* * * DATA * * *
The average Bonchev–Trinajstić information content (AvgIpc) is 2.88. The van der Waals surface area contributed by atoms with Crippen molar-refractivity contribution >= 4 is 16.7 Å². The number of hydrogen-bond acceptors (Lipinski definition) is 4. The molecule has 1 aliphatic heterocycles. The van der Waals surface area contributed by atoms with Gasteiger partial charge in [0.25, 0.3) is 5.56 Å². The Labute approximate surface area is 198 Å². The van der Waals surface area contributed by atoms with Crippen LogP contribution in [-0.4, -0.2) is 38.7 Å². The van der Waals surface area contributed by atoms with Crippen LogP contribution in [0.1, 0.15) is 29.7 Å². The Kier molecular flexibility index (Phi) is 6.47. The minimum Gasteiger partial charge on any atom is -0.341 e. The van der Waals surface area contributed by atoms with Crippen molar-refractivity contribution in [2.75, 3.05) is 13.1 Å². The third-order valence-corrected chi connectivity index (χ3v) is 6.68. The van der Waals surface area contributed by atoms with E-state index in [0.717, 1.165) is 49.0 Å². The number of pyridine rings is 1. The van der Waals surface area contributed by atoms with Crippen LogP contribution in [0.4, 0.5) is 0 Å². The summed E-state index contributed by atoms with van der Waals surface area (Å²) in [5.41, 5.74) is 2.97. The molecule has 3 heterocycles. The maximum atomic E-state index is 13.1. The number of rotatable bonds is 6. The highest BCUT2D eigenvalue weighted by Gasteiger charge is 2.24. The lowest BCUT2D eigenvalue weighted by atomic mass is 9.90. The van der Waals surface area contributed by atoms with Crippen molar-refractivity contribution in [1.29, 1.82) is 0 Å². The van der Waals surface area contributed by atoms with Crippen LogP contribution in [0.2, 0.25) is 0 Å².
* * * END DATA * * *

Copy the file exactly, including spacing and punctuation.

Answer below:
The average Bonchev–Trinajstić information content (AvgIpc) is 2.88. The van der Waals surface area contributed by atoms with Crippen molar-refractivity contribution >= 4 is 16.7 Å². The number of hydrogen-bond acceptors (Lipinski definition) is 4. The molecule has 1 aliphatic heterocycles. The van der Waals surface area contributed by atoms with Gasteiger partial charge in [0.25, 0.3) is 5.56 Å². The Labute approximate surface area is 198 Å². The van der Waals surface area contributed by atoms with Crippen LogP contribution in [-0.4, -0.2) is 38.7 Å². The van der Waals surface area contributed by atoms with Crippen LogP contribution in [0.1, 0.15) is 29.7 Å². The Kier molecular flexibility index (Phi) is 6.47. The minimum Gasteiger partial charge on any atom is -0.341 e. The van der Waals surface area contributed by atoms with Crippen molar-refractivity contribution in [2.75, 3.05) is 13.1 Å². The third-order valence-corrected chi connectivity index (χ3v) is 6.68. The van der Waals surface area contributed by atoms with E-state index in [0.717, 1.165) is 49.0 Å². The number of pyridine rings is 1. The van der Waals surface area contributed by atoms with Crippen LogP contribution in [0.4, 0.5) is 0 Å². The summed E-state index contributed by atoms with van der Waals surface area (Å²) in [5.41, 5.74) is 2.97. The molecule has 3 heterocycles. The maximum atomic E-state index is 13.1. The number of rotatable bonds is 6. The highest BCUT2D eigenvalue weighted by Gasteiger charge is 2.24. The lowest BCUT2D eigenvalue weighted by atomic mass is 9.90. The van der Waals surface area contributed by atoms with Crippen molar-refractivity contribution in [1.29, 1.82) is 0 Å². The van der Waals surface area contributed by atoms with Crippen LogP contribution in [0.2, 0.25) is 0 Å².